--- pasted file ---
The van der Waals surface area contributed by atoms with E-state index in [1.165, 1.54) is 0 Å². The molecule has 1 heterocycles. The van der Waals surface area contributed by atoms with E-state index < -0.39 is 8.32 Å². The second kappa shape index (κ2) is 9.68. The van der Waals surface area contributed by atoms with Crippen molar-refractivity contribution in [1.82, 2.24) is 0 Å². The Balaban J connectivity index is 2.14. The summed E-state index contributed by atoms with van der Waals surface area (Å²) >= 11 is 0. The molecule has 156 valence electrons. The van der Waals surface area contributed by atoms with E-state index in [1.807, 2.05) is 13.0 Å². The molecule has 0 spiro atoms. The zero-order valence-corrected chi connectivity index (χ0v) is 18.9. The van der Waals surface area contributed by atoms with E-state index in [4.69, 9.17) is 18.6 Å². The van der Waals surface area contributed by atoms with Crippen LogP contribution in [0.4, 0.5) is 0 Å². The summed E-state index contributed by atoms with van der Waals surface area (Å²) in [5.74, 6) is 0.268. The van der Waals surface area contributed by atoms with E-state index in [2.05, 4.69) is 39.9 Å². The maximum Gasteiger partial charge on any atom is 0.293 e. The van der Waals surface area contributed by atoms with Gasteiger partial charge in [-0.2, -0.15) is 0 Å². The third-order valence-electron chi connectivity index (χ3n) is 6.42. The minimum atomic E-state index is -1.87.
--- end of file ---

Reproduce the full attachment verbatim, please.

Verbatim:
The van der Waals surface area contributed by atoms with E-state index in [1.165, 1.54) is 0 Å². The molecule has 1 heterocycles. The van der Waals surface area contributed by atoms with E-state index < -0.39 is 8.32 Å². The second kappa shape index (κ2) is 9.68. The van der Waals surface area contributed by atoms with Crippen molar-refractivity contribution in [1.82, 2.24) is 0 Å². The Balaban J connectivity index is 2.14. The summed E-state index contributed by atoms with van der Waals surface area (Å²) >= 11 is 0. The molecule has 156 valence electrons. The van der Waals surface area contributed by atoms with E-state index in [1.807, 2.05) is 13.0 Å². The molecule has 0 spiro atoms. The zero-order valence-corrected chi connectivity index (χ0v) is 18.9. The van der Waals surface area contributed by atoms with E-state index in [4.69, 9.17) is 18.6 Å². The van der Waals surface area contributed by atoms with Crippen LogP contribution in [0.4, 0.5) is 0 Å². The summed E-state index contributed by atoms with van der Waals surface area (Å²) in [5.74, 6) is 0.268. The van der Waals surface area contributed by atoms with E-state index in [2.05, 4.69) is 39.9 Å². The maximum Gasteiger partial charge on any atom is 0.293 e. The van der Waals surface area contributed by atoms with Gasteiger partial charge in [-0.2, -0.15) is 0 Å². The third-order valence-electron chi connectivity index (χ3n) is 6.42. The minimum atomic E-state index is -1.87.